# A negative charge -Q is placed inside the cavity of a hollow metal solid. The outside of the solid is grounded by connecting a conducting wire between it and the earth.A) Is any excess charge induced on the inner surface of the metal? Is there      any excess charge on the outside of the metal? Why or why not?B) Can an electric field due to the charge -Q be measured from the                  outside of the solid? Is it reasonable to say that the grounded                      conductor has shielded the region outside the conductor from the              effects of -Q? In principle, could the same thing be done for gravity?            Why or why not?

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A negative charge -Q is placed inside the cavity of a hollow metal solid. The outside of the solid is grounded by connecting a conducting wire between it and the earth.

A) Is any excess charge induced on the inner surface of the metal? Is there      any excess charge on the outside of the metal? Why or why not?

B) Can an electric field due to the charge -Q be measured from the                  outside of the solid? Is it reasonable to say that the grounded                      conductor has shielded the region outside the conductor from the              effects of -Q? In principle, could the same thing be done for gravity?            Why or why not?

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Step 1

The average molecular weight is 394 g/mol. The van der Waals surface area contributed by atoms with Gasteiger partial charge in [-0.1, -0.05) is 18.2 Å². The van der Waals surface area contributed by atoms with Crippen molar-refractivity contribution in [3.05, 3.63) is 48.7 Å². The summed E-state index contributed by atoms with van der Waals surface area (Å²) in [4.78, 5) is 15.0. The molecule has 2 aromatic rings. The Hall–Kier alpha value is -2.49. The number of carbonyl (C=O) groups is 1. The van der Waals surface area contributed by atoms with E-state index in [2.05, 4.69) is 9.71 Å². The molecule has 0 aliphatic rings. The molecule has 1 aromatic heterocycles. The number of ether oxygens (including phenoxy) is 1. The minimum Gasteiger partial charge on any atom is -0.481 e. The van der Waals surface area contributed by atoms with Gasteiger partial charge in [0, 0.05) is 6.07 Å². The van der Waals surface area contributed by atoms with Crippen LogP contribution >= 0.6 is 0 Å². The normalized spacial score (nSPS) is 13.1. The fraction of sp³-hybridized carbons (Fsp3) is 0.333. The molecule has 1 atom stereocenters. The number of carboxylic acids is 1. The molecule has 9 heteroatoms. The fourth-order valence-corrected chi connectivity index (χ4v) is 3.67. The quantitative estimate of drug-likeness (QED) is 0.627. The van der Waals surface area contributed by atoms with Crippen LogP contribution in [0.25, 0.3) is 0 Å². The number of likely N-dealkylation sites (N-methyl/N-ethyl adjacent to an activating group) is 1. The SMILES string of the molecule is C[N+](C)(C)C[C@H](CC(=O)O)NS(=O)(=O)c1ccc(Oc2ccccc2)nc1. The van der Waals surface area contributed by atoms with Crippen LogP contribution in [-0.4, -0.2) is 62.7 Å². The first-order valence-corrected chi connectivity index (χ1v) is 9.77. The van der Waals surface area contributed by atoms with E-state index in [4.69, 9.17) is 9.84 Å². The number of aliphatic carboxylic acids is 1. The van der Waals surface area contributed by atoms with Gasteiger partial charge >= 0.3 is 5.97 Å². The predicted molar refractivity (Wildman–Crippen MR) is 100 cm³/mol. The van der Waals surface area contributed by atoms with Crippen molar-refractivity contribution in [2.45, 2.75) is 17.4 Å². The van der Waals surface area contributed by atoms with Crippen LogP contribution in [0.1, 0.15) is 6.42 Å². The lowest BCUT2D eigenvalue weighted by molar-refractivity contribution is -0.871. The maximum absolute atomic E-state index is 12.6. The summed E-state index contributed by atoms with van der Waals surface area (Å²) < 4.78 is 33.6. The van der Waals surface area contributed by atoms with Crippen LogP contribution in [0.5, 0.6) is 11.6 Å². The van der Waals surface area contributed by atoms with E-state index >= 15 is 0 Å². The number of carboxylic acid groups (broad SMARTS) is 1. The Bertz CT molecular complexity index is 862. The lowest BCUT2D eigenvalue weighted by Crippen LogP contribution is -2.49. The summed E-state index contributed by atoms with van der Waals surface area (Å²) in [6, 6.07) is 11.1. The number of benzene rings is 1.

Consider a hollow metal solid has a charge of –Q inside the cavity. It can be of the form as given below.

The presence of negative charge in the cavity induces equal and opposite charge on the inner surface of the metal solid. So the inner surface will have uniform distribution of +Q charge over it.

Step 2

Since the solid is a neutral metal the induction of positive charges on the inner surface will cause the outer surface to have equal and opposite charge to keep the neutrality of the metal solid. The –Q charge will then be uniformly distributed on the outer surface of the solid. However the outer surface is grounded to the earth and it will cause the –Q charge produced on the outer surface to flow to the ground. Hence there will not be any excess charge on the outer surface of the solid.

Step 3

Consider a Gaussian surface of any arbitrary shape surrounding the hollow metal solid with the Q charge inside the cavity. The inner surface has +Q charge and the cavity has –Q charge and so the tota...

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